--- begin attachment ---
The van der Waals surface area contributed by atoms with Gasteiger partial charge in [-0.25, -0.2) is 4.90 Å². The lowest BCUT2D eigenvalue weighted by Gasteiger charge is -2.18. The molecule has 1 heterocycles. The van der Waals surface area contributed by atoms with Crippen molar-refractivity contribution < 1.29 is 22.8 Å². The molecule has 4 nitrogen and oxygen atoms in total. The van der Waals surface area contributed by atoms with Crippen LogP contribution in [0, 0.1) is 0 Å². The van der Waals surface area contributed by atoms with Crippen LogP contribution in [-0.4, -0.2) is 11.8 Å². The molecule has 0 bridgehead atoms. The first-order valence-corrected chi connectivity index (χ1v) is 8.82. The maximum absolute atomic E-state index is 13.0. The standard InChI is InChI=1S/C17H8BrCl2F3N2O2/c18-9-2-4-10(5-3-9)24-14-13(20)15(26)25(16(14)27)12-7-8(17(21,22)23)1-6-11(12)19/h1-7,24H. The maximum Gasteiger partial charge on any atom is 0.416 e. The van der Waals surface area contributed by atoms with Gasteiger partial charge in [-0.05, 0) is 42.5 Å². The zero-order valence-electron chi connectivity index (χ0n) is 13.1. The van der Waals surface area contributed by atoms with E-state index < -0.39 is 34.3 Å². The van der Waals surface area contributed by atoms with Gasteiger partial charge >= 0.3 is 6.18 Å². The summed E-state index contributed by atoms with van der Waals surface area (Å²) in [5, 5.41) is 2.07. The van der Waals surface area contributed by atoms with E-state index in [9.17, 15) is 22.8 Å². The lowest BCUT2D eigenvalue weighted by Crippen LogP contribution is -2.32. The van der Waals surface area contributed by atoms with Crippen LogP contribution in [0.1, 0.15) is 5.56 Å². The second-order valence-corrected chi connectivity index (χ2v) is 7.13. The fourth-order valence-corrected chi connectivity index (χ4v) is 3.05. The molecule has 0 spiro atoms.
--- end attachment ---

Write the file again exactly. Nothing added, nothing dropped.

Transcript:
The van der Waals surface area contributed by atoms with Gasteiger partial charge in [-0.25, -0.2) is 4.90 Å². The lowest BCUT2D eigenvalue weighted by Gasteiger charge is -2.18. The molecule has 1 heterocycles. The van der Waals surface area contributed by atoms with Crippen molar-refractivity contribution < 1.29 is 22.8 Å². The molecule has 4 nitrogen and oxygen atoms in total. The van der Waals surface area contributed by atoms with Crippen LogP contribution in [0, 0.1) is 0 Å². The van der Waals surface area contributed by atoms with Crippen LogP contribution in [-0.4, -0.2) is 11.8 Å². The molecule has 0 bridgehead atoms. The first-order valence-corrected chi connectivity index (χ1v) is 8.82. The maximum absolute atomic E-state index is 13.0. The standard InChI is InChI=1S/C17H8BrCl2F3N2O2/c18-9-2-4-10(5-3-9)24-14-13(20)15(26)25(16(14)27)12-7-8(17(21,22)23)1-6-11(12)19/h1-7,24H. The maximum Gasteiger partial charge on any atom is 0.416 e. The van der Waals surface area contributed by atoms with Gasteiger partial charge in [-0.05, 0) is 42.5 Å². The zero-order valence-electron chi connectivity index (χ0n) is 13.1. The van der Waals surface area contributed by atoms with E-state index < -0.39 is 34.3 Å². The van der Waals surface area contributed by atoms with Gasteiger partial charge >= 0.3 is 6.18 Å². The summed E-state index contributed by atoms with van der Waals surface area (Å²) in [5, 5.41) is 2.07. The van der Waals surface area contributed by atoms with E-state index in [9.17, 15) is 22.8 Å². The lowest BCUT2D eigenvalue weighted by Crippen LogP contribution is -2.32. The van der Waals surface area contributed by atoms with Crippen LogP contribution in [0.1, 0.15) is 5.56 Å². The second-order valence-corrected chi connectivity index (χ2v) is 7.13. The fourth-order valence-corrected chi connectivity index (χ4v) is 3.05. The molecule has 0 spiro atoms.